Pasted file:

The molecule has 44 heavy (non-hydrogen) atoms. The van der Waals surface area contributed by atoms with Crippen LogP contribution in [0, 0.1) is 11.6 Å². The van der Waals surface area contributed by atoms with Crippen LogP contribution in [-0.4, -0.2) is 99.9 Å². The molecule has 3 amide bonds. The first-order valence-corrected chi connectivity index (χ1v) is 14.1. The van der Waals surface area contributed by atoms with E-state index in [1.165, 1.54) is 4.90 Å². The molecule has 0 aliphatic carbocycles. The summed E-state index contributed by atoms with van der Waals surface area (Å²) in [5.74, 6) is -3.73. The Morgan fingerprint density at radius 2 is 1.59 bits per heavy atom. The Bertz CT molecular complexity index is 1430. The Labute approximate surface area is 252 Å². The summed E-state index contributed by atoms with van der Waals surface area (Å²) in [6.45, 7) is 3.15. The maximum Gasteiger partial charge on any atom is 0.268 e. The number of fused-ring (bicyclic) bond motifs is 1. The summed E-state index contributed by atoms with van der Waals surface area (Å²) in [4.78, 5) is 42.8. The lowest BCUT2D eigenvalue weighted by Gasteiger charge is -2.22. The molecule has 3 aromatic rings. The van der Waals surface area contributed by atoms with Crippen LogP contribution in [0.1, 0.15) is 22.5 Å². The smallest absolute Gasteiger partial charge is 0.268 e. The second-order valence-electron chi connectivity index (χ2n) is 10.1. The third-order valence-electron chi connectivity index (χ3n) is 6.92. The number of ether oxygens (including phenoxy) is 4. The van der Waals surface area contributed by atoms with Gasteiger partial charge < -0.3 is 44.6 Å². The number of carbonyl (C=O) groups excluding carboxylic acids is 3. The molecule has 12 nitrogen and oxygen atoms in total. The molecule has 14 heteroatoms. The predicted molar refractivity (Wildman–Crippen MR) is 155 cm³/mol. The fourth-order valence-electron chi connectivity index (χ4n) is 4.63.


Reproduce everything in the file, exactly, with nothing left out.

The molecule has 44 heavy (non-hydrogen) atoms. The van der Waals surface area contributed by atoms with Crippen LogP contribution in [0, 0.1) is 11.6 Å². The van der Waals surface area contributed by atoms with Crippen LogP contribution in [-0.4, -0.2) is 99.9 Å². The molecule has 3 amide bonds. The first-order valence-corrected chi connectivity index (χ1v) is 14.1. The van der Waals surface area contributed by atoms with E-state index in [1.165, 1.54) is 4.90 Å². The molecule has 0 aliphatic carbocycles. The summed E-state index contributed by atoms with van der Waals surface area (Å²) in [5.74, 6) is -3.73. The Morgan fingerprint density at radius 2 is 1.59 bits per heavy atom. The Bertz CT molecular complexity index is 1430. The Labute approximate surface area is 252 Å². The summed E-state index contributed by atoms with van der Waals surface area (Å²) in [6.45, 7) is 3.15. The maximum Gasteiger partial charge on any atom is 0.268 e. The number of fused-ring (bicyclic) bond motifs is 1. The summed E-state index contributed by atoms with van der Waals surface area (Å²) in [4.78, 5) is 42.8. The lowest BCUT2D eigenvalue weighted by Gasteiger charge is -2.22. The molecule has 3 aromatic rings. The van der Waals surface area contributed by atoms with Crippen LogP contribution in [0.1, 0.15) is 22.5 Å². The smallest absolute Gasteiger partial charge is 0.268 e. The second-order valence-electron chi connectivity index (χ2n) is 10.1. The third-order valence-electron chi connectivity index (χ3n) is 6.92. The number of ether oxygens (including phenoxy) is 4. The van der Waals surface area contributed by atoms with Gasteiger partial charge < -0.3 is 44.6 Å². The number of carbonyl (C=O) groups excluding carboxylic acids is 3. The molecule has 12 nitrogen and oxygen atoms in total. The molecule has 14 heteroatoms. The predicted molar refractivity (Wildman–Crippen MR) is 155 cm³/mol. The fourth-order valence-electron chi connectivity index (χ4n) is 4.63.